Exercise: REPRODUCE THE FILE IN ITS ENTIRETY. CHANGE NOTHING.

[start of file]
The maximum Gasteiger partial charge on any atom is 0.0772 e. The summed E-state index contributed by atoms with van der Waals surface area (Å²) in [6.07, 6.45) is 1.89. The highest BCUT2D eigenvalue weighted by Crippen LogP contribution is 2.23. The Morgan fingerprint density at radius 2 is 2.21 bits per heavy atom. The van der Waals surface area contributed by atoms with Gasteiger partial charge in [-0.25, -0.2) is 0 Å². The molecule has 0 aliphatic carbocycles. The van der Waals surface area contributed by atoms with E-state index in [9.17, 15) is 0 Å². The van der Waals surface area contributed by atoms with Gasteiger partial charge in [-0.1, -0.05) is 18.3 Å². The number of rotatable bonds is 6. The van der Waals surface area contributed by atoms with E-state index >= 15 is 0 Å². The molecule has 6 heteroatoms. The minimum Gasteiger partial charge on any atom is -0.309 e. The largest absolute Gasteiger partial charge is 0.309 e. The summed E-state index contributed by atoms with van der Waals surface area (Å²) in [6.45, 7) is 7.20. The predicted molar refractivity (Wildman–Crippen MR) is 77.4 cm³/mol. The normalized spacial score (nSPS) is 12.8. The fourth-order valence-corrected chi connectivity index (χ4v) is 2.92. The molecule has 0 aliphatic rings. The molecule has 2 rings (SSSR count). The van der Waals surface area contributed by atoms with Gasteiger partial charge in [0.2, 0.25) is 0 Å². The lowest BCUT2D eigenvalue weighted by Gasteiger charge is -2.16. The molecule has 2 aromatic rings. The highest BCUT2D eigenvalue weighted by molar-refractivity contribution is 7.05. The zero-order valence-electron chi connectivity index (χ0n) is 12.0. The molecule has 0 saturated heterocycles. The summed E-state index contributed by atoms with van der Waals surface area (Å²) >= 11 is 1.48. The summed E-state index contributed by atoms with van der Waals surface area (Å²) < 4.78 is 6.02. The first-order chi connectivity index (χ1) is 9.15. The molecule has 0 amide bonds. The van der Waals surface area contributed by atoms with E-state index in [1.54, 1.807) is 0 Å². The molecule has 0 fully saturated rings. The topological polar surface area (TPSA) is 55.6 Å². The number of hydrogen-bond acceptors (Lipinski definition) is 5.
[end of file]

The maximum Gasteiger partial charge on any atom is 0.0772 e. The summed E-state index contributed by atoms with van der Waals surface area (Å²) in [6.07, 6.45) is 1.89. The highest BCUT2D eigenvalue weighted by Crippen LogP contribution is 2.23. The Morgan fingerprint density at radius 2 is 2.21 bits per heavy atom. The van der Waals surface area contributed by atoms with Gasteiger partial charge in [-0.25, -0.2) is 0 Å². The molecule has 0 aliphatic carbocycles. The van der Waals surface area contributed by atoms with E-state index in [9.17, 15) is 0 Å². The van der Waals surface area contributed by atoms with Gasteiger partial charge in [-0.1, -0.05) is 18.3 Å². The number of rotatable bonds is 6. The van der Waals surface area contributed by atoms with E-state index >= 15 is 0 Å². The molecule has 6 heteroatoms. The minimum Gasteiger partial charge on any atom is -0.309 e. The largest absolute Gasteiger partial charge is 0.309 e. The summed E-state index contributed by atoms with van der Waals surface area (Å²) in [6.45, 7) is 7.20. The predicted molar refractivity (Wildman–Crippen MR) is 77.4 cm³/mol. The normalized spacial score (nSPS) is 12.8. The fourth-order valence-corrected chi connectivity index (χ4v) is 2.92. The molecule has 0 aliphatic rings. The molecule has 2 rings (SSSR count). The van der Waals surface area contributed by atoms with Gasteiger partial charge in [0.2, 0.25) is 0 Å². The lowest BCUT2D eigenvalue weighted by Gasteiger charge is -2.16. The molecule has 2 aromatic rings. The highest BCUT2D eigenvalue weighted by molar-refractivity contribution is 7.05. The zero-order valence-electron chi connectivity index (χ0n) is 12.0. The molecule has 0 saturated heterocycles. The summed E-state index contributed by atoms with van der Waals surface area (Å²) >= 11 is 1.48. The summed E-state index contributed by atoms with van der Waals surface area (Å²) < 4.78 is 6.02. The first-order chi connectivity index (χ1) is 9.15. The molecule has 0 amide bonds. The van der Waals surface area contributed by atoms with E-state index in [1.54, 1.807) is 0 Å². The molecule has 0 fully saturated rings. The topological polar surface area (TPSA) is 55.6 Å². The number of hydrogen-bond acceptors (Lipinski definition) is 5.